However the Federal Government intervened in the aviation fuel debacle by engaging stakeholders in the aviation fuel supply chain to ensure availability of the product. The NCAA said fuel marketers are being engaged to clear difficulties in the supply of the product that had ripple effects on airline operations for close to four months now. The regulator said it was aware of the prevailing scarcity of Jet A1, which has unavoidably resulted to flight cancellations and delays by the airlines.
To address the matter, two former aviation ministers, Princess Stella Oduah and Chief Osita Chidoka had set up Ministerial Committees to resolve the crisis. However these efforts are yet to yield any positive results as the problem has continued unabated thereby increasing more strains on stakeholders in the sector. There have been cases of airlines scaling down their operations in the country in order to manage available Jet A-1 they are supplied with.
Analysts in the sector have said the oil marketers failed to meet daily fuel needs of the airlines in the country which require close to 500, 000 litres of fuel for about 120 daily flights for local and international flights. The inability of the marketers to meet the supply and delivery of the products has led to an estimated revenue loss of N500 million per day for the airlines and also affected passengers movement and businesses.
Reacting to this allegation, the marketers had attributed the cause of the supply crisis of aviation fuel in Nigeria to low stock because of their inability to source for Forex to import adequate Jet A1. The marketers also claimed to face problem of distribution because the same vessels that discharges Jet A1 also distributes other petroleum products, thus hampering proper distribution of aviation fuel to Kano, Abuja and other cities in the north.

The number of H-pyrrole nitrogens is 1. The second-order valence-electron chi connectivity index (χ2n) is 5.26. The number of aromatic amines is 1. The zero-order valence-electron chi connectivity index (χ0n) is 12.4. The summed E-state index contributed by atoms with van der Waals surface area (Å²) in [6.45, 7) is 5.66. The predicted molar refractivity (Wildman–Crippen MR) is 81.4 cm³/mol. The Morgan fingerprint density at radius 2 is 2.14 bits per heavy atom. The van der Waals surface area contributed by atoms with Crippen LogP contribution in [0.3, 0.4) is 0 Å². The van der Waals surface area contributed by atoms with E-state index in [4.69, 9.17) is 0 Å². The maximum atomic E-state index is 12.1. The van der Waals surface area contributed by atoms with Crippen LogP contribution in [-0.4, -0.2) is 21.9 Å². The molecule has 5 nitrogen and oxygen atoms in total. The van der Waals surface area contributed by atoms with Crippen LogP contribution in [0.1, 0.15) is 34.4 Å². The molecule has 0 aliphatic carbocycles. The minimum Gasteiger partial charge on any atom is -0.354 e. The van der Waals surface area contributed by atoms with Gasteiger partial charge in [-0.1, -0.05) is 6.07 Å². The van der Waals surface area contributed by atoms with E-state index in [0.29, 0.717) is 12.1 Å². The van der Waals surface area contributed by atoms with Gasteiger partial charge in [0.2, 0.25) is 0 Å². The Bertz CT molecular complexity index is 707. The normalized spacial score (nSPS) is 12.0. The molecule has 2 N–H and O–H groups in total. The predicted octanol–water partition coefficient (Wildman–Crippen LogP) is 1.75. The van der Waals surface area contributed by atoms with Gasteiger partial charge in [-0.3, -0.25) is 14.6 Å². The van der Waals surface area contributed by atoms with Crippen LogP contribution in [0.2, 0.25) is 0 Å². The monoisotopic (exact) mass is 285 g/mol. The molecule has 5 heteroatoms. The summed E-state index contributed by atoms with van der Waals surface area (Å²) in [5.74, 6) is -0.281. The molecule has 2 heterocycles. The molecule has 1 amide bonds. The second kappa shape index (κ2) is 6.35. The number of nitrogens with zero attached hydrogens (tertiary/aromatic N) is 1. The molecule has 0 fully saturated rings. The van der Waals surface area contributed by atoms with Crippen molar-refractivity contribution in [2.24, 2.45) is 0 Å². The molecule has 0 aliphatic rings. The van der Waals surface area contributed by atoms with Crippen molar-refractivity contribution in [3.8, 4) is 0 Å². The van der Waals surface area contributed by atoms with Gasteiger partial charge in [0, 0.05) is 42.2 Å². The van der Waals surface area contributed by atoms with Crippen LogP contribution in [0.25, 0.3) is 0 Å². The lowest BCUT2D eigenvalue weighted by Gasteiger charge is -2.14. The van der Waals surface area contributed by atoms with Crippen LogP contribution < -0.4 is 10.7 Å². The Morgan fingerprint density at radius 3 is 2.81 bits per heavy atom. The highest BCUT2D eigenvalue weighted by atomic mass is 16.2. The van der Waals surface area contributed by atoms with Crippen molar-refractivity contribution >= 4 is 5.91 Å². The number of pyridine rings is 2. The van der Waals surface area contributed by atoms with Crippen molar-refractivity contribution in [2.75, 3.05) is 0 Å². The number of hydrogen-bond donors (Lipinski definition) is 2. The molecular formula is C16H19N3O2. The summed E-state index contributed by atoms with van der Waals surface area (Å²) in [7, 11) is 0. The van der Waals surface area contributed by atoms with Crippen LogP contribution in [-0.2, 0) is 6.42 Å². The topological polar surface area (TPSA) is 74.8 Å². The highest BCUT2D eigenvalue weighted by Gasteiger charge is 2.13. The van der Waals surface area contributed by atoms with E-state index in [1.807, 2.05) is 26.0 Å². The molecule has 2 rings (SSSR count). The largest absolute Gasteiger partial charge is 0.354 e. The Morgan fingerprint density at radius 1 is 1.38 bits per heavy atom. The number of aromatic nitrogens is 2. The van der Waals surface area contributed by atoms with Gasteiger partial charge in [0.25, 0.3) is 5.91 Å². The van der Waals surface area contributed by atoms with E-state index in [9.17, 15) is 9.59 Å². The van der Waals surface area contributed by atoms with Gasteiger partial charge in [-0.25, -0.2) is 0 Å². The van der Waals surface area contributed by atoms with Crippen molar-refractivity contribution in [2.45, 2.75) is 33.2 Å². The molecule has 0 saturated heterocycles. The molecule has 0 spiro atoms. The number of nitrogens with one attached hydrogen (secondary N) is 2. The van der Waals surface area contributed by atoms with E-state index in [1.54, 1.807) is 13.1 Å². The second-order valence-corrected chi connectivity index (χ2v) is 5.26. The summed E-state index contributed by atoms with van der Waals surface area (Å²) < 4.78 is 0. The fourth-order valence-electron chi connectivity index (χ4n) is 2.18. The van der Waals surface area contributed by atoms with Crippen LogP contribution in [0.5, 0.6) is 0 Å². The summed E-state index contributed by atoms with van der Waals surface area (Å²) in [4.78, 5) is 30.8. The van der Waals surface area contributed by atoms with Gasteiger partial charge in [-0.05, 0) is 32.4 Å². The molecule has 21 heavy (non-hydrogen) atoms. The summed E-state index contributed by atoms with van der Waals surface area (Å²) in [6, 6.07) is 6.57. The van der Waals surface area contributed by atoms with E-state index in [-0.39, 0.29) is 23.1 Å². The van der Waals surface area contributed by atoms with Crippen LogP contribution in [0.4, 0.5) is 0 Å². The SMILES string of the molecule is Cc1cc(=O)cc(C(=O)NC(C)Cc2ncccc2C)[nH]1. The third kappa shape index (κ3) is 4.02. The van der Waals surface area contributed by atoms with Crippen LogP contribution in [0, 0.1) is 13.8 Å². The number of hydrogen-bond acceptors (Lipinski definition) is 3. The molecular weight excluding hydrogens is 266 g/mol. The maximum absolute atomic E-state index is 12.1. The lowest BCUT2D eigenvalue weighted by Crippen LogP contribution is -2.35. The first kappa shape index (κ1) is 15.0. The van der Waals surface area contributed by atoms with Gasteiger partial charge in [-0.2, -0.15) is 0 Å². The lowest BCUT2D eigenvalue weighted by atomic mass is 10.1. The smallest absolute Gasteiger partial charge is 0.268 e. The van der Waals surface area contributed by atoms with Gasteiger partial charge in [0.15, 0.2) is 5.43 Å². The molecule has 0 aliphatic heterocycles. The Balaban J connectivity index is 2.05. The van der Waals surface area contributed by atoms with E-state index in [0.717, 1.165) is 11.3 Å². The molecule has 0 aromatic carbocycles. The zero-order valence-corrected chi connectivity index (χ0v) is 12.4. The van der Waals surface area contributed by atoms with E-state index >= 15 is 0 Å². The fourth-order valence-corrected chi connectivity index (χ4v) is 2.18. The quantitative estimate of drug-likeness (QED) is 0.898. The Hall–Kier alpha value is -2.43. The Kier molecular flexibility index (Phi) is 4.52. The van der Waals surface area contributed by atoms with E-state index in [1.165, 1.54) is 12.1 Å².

For the airline operators, they are not only faced with cancelled or delayed flights but also are counting loses as fuel scarcity results to grounding of flight operations everyday nationwide. The effect of the aviation fuel ‘wahala’ has been increased pressure on Nigerian roads as traffic grew. Whereas 70% of the Nigerian roads are in deplorable conditions, it has the tendency to increase road accidents and more loss of lives and properties if drastic and concrete measures are not put in place taking by the government.
The operators had informed the government to come to their rescue in tackling the aviation fuel palaver through the revitalizing of the Warri Refinery’s Aviation Turbine Fuel (ATF) as well as the pipeline-hydrant system that helped supply aviation fuel to the Murtala Muhammed Airport (MMA), Lagos. They also pointed out that the Atlas Cove and Mosimi pipelines-hydrant system also assisted the supply chain of Jet A1.